Imagine that you were an evil scientist, tasked with genetically engineering a Dandelion to be an even more dastardly weed. You’d probably go through 3 steps:
First, you’d add thistles all over, to the leaves and stems, so that neither critters nor livestock could eat it, and that gardeners couldn’t yank it out of the ground bare-handed.
And third, while retaining the ray-flower-only structure of the composite flower, you’d dramatically increase the numbed of ray flowers- and hence seeds- per composite flower, and while doing so, you might as well make those flowers a real gaudy color, like hot pink.
NOTE 6/16/11: This post, written in the early days of the project when I was a Total Plant Rookie, contains a fairly big error: The flowers of C. nutans are disk-only, not ray-only. For some time I've meant to get around to updating the post and the "Step 3" graphic, and maybe/hopefully will at some point. The rest of the post and Dandelion - Musk Thistle comparisons are, to my knowledge, accurate.
You can’t travel a foothill trail in the Wasatch without noticing Musk Thistle; it’s fast-growing, distinctive, and painful to brush against. Musk thistle is native to- where else??- yes, Asia, and has spread across
Unlike Dandelions, Musk Thistle doesn’t reproduce asexually, but it readily self-pollinates. Most Musk Thistles support between 1 and 40 flower heads, compared with generally fewer than a dozen for a Dandelion, and large Musk Thistles can greatly exceed that number; the current record-holder was a 6-foot tall Musk Thistle sporting 643 flower heads. The larger Musk Thistle flowers produce over 1,000 seeds (though only 1/3 are typically viable, compared with ~50-175 seeds per Dandelion flower.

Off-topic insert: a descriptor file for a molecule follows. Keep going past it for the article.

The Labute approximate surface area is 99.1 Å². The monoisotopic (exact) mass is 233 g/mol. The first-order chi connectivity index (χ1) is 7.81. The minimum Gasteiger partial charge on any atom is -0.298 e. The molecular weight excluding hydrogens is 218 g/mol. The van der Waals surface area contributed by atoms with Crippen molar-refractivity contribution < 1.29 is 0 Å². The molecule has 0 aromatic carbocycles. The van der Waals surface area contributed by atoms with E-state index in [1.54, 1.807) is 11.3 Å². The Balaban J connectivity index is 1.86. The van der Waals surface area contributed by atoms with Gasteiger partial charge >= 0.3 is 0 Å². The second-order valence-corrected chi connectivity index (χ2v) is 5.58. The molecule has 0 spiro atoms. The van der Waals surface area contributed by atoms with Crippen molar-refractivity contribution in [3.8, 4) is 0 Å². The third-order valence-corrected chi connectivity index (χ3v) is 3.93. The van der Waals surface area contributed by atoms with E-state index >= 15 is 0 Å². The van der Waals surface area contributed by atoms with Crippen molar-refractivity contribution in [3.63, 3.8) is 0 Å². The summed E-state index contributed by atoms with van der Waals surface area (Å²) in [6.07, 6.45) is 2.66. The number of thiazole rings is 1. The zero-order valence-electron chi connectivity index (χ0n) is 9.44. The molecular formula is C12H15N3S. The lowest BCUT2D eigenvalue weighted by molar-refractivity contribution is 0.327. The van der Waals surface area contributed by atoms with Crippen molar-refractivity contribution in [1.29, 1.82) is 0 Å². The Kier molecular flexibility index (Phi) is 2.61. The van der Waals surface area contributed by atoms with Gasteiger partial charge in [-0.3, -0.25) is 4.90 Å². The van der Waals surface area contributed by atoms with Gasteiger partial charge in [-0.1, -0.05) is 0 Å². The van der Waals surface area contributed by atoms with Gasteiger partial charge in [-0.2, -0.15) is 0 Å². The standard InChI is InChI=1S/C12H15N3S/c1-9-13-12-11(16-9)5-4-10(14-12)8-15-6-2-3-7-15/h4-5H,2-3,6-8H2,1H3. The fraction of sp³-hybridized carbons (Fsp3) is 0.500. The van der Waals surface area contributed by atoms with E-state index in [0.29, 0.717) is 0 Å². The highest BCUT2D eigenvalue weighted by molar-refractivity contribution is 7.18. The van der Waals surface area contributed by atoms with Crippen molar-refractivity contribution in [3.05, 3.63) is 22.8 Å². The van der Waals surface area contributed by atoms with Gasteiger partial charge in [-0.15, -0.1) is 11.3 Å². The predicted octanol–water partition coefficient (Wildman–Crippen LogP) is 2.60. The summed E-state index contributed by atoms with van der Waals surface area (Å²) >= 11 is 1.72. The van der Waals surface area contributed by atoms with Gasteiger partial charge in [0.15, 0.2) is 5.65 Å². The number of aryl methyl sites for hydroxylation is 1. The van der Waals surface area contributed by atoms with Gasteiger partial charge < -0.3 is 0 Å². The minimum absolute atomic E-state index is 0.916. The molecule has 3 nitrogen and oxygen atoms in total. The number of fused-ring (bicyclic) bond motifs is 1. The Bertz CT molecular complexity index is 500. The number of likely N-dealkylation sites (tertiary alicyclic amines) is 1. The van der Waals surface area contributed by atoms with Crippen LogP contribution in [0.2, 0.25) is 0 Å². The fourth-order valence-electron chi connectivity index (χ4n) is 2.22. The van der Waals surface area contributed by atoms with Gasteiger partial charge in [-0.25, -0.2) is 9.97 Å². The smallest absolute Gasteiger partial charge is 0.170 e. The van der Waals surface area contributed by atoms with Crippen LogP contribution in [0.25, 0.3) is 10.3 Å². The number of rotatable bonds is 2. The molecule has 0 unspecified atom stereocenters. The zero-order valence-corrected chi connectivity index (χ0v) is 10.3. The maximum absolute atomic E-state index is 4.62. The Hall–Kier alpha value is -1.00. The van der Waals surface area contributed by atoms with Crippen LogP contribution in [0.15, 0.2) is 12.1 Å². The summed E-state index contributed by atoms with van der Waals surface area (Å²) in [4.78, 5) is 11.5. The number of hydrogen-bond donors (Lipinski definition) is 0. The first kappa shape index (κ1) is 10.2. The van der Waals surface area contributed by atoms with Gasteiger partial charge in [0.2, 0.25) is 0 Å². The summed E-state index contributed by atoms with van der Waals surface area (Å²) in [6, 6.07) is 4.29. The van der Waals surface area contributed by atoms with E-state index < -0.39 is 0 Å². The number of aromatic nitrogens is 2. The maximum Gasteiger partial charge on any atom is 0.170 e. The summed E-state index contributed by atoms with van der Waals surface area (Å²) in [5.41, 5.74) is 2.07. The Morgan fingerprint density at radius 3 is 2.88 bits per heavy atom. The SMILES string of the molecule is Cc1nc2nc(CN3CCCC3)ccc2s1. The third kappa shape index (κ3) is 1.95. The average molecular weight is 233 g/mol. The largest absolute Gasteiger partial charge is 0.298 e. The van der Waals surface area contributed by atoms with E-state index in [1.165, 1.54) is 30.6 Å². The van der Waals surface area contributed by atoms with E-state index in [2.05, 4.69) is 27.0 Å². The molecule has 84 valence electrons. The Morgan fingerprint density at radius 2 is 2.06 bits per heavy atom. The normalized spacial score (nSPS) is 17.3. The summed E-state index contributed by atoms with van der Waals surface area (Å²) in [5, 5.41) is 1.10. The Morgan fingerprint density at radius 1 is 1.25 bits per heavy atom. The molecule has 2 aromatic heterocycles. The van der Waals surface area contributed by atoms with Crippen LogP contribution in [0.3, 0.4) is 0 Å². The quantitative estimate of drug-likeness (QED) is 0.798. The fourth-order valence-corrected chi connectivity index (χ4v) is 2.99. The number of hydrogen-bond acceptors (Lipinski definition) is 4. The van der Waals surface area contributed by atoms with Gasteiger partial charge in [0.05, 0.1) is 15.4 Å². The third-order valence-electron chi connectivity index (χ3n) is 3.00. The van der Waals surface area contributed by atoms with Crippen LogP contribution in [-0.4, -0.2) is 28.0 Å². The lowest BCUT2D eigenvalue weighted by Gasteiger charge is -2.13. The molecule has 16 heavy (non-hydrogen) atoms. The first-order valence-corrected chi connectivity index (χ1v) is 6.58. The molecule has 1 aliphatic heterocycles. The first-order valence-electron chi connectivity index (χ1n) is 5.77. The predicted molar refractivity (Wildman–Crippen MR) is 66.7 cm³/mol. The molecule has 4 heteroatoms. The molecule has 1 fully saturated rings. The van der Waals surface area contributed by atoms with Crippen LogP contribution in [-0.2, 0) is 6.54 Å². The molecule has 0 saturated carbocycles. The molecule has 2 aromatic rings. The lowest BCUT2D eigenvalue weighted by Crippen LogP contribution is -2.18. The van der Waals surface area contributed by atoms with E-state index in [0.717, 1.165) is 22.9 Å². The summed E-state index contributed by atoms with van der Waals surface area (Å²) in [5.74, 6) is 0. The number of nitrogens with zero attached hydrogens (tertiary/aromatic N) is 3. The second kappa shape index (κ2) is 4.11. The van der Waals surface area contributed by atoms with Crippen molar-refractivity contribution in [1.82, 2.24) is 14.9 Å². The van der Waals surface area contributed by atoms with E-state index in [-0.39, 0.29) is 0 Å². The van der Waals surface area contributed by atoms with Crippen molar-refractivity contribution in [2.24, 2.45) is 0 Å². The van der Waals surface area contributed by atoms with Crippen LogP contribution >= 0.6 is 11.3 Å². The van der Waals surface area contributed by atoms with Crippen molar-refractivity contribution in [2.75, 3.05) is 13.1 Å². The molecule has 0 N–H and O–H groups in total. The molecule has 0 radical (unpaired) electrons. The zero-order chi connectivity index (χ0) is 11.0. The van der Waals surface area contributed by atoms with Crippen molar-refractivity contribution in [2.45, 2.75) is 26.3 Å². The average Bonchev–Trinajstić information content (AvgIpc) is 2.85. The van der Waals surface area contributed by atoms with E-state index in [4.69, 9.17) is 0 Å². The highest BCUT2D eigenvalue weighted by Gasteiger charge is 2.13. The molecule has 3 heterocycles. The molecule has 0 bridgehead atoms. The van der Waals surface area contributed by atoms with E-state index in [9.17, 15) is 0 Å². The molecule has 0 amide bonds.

Musk Thistle is one of the first plants to start popping up after the snow melts and it thrives in a wide range of conditions- in
The spread of Musk Thistle, even in the short time (13 years) I’ve lived in
Tangent: When I lived in
When I visited the
Tangent: I notice this about 1/3 of the way up Desert Peak, and realized with a start that I hadn’t washed my boot soles before coming out there. It’s unlikely, but I hope dearly that I didn’t bring a seed along…
But amazingly, when I climbed the East slope of the
The scale, efficiency, adaptability and sheer voracity of Musk Thistle are impressive. But there’s something else impressive, though more subtle, about this plant: it appears to practice a form of reverse allelopathy. That is, when bits of Musk Thistle tissue are added to the soil, it actually fosters the germination and growth of new Musk Thistle seedlings. This seems to be at least part of the reason that it develops into such firmly-entrenched, impenetrable stands.
That’s it for weed week; fast-growing, invasive weeds are annoying and often harmful, but they’re generally successful for good reason, and understanding those reasons usually end up helping one see a little bit more of the Beauty of the World.
This’ll be the last post for a few days; tomorrow night I’m headed down South for a canyon-country backpack. I’ll be back mid-next week, and when I’ve caught up, I’ll zero in on Oak.